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> War Poems, The war seen from a poet's eyes.
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Camac
Posted: 15-Jan-2009, 11:28 AM
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When you are standing at your Hero's grave,
Or near some homeless village where he died,
Remember, through your heart's rekindling pride,
The German soldiers who were loyal and brave.

Men fought like brutes; and hideous things were done;
And you have nourished hatred harsh and blind.
But in that Golgotha perhaps you'll find
The mothers of the men who killed your son.

Reconciliation
Siegfried Sassoon 1918
               
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tallerlacuba 
Posted: 15-Jan-2009, 05:36 PM
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Thank you for sharing this beautiful poem with us.

tallerlacuba


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Recte Faciendo Neminem Timeas
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tallerlacuba 
Posted: 15-Jan-2009, 05:37 PM
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What Time the Bugle Blew


From kauri-clad Wairoa
Rich in her tropic charms, -
Otago's rugged stations, -
And Canterbury's farms;
From where the West Coast miners
Toil for the coal and gold -
From boiling Rotorua -
From Southern Ranges cold -
From hill and bay and headland,
In all the country through -
They rallied to the Red Cross
What time the bugle blew.

Yes! 'Twas the bugle blew!
The Empire's summons flew;
The Long White Cloud re-echoed loud,
What time the bugle blew!


On Afric's rock-strewn sand-wastes -
On kopje, spruit and veldt,
The burning day, the chilling night,
Hunger and thirst they felt.
The hard and constant duty -
The skirmish or attack -
The hillside bare, the scanty fare -
The lonely bivouac;
Ten months of stern warfare,
Nor rest, nor pause, they knew -
But they were there when wanted
What time the bugle blew.


Yes - when the bugle blew
Weary and worn and few,
They did what they were asked to do
Whene'er the bugle blew


They fought `neath famous leaders,
Alongside comrades bold,
Whose names ring out like clarions
Where'er war's tale is told.
Their foe was brave and stubborn,
Who mostly smote unseen -
Fever and ball drank up their blood,
Their baptism was keen.
Did they disgrace the Southern Stars
That gave the Field of Blue?
Go, ask the men who watched them,/What time the bugle blew!
No! When the bugle blew
They did what they could do;
Zealandia's sons were 'mid the guns
What time the bugle blew.


Now many are returning,
Shattered in health and frame;
And many sleep beneath the sand
For Queen and Empire's fame.
But Anglo-Saxon deeds and blood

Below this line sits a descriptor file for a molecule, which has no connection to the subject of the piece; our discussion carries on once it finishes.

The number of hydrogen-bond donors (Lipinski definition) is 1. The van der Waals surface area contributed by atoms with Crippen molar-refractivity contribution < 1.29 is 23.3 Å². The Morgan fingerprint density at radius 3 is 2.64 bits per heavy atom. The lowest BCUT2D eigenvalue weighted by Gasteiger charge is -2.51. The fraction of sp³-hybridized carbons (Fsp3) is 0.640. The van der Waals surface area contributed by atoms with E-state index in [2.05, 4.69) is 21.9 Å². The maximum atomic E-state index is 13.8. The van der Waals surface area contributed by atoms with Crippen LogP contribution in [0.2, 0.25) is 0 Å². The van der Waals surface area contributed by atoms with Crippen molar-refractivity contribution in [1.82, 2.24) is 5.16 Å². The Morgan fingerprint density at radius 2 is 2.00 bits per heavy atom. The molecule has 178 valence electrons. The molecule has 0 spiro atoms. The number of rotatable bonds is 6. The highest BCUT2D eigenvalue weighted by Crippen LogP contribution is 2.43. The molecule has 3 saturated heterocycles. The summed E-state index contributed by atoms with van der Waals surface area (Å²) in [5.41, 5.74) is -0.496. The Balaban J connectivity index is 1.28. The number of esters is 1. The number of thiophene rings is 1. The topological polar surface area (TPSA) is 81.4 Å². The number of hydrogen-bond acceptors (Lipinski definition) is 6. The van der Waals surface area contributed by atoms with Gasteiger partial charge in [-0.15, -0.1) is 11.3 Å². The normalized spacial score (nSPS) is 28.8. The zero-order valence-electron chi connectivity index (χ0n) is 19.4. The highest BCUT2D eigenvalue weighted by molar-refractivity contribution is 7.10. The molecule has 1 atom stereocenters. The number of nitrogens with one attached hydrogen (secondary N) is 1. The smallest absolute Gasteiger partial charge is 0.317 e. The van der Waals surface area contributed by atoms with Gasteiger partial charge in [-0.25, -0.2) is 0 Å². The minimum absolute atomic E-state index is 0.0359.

Aye grapple friendship fast,
And like the glowing Future
To the mighty storied Past.
Now when their homeward tramp resounds
Where fern and rata grow,
The heart and hand of Maoriland
Bids Honour's bugle blow.


That heart - that hand - are due
To those whose laurels grew
Twined round the Southern Standard
What time the bugle blew.



M Nalder

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tallerlacuba 
Posted: 19-Jan-2009, 11:50 AM
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Peace


Now, God be thanked Who has matched us with His hour,
And caught our youth, and wakened us from sleeping,
With hand made sure, clear eye, and sharpened power,
To turn, as swimmers into cleanness leaping,
Glad from a world grown old and cold and weary,
Leave the sick hearts that honour could not move,
And half-men, and their dirty songs and dreary,
And all the little emptiness of love!

Oh! we, who have known shame, we have found release there,
Where there’s no ill, no grief, but sleep has mending,
Naught broken save this body, lost but breath;
Nothing to shake the laughing heart’s long peace there
But only agony, and that has ending;
And the worst friend and enemy is but Death.



Rupert Brooke (1887 - 1915)
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tallerlacuba 
Posted: 19-Jan-2009, 02:23 PM
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Safety


Dear! of all happy in the hour, most blest
He who has found our hid security,
Assured in the dark tides of the world that rest,
And heard our word, 'Who is so safe as we?'
We have found safety with all things undying,
The winds, and morning, tears of men and mirth,
The deep night, and birds singing, and clouds flying,
And sleep, and freedom, and the autumnal earth.
We have built a house that is not for Time's throwing.
We have gained a peace unshaken by pain for ever.
War knows no power. Safe shall be my going,
Secretly armed against all death's endeavour;
Safe though all safety's lost; safe where men fall;
And if these poor limbs die, safest of all.


Rupert Brooke (1887 - 1915)
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tallerlacuba 
Posted: 20-Jan-2009, 10:56 AM
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The Dead


Blow out, you bugles over the rich dead!
There's none of these so lonely and poor of old,
But, dying, has made us rarer gifts than gold.
These laid the world away; poured out the red
Sweet wine of youth; gave up the years to be
Of work and joy, and that unhoped serene
That men call age; and those who would have been,
their sons, they gave their immortality.

Blow, bugles, blow! They brought us, for or dearth,